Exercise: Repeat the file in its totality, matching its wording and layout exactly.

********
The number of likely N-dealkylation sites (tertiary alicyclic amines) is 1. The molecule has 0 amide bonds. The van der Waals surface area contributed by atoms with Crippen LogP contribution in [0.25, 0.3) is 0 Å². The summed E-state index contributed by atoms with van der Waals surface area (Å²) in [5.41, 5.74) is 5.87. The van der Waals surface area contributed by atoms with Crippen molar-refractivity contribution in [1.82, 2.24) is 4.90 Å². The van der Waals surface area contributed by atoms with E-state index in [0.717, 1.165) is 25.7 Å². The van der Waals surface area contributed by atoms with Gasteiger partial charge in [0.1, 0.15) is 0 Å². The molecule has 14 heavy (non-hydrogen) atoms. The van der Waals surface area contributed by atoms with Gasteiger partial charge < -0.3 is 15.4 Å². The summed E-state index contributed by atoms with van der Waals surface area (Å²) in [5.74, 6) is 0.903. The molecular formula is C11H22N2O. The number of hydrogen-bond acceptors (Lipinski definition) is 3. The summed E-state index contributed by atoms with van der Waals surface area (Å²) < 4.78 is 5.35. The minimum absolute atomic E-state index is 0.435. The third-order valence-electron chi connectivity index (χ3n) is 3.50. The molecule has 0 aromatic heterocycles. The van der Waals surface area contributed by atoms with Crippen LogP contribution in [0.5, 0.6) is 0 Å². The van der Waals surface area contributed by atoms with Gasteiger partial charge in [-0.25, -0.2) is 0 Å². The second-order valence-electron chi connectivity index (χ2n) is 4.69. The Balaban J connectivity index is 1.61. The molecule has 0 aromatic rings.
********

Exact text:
The number of likely N-dealkylation sites (tertiary alicyclic amines) is 1. The molecule has 0 amide bonds. The van der Waals surface area contributed by atoms with Crippen LogP contribution in [0.25, 0.3) is 0 Å². The summed E-state index contributed by atoms with van der Waals surface area (Å²) in [5.41, 5.74) is 5.87. The van der Waals surface area contributed by atoms with Crippen molar-refractivity contribution in [1.82, 2.24) is 4.90 Å². The van der Waals surface area contributed by atoms with E-state index in [0.717, 1.165) is 25.7 Å². The van der Waals surface area contributed by atoms with Gasteiger partial charge in [0.1, 0.15) is 0 Å². The molecule has 14 heavy (non-hydrogen) atoms. The van der Waals surface area contributed by atoms with Gasteiger partial charge < -0.3 is 15.4 Å². The summed E-state index contributed by atoms with van der Waals surface area (Å²) in [5.74, 6) is 0.903. The molecular formula is C11H22N2O. The number of hydrogen-bond acceptors (Lipinski definition) is 3. The summed E-state index contributed by atoms with van der Waals surface area (Å²) < 4.78 is 5.35. The minimum absolute atomic E-state index is 0.435. The third-order valence-electron chi connectivity index (χ3n) is 3.50. The molecule has 0 aromatic heterocycles. The van der Waals surface area contributed by atoms with Crippen LogP contribution in [0.5, 0.6) is 0 Å². The van der Waals surface area contributed by atoms with Gasteiger partial charge in [-0.25, -0.2) is 0 Å². The second-order valence-electron chi connectivity index (χ2n) is 4.69. The Balaban J connectivity index is 1.61. The molecule has 0 aromatic rings.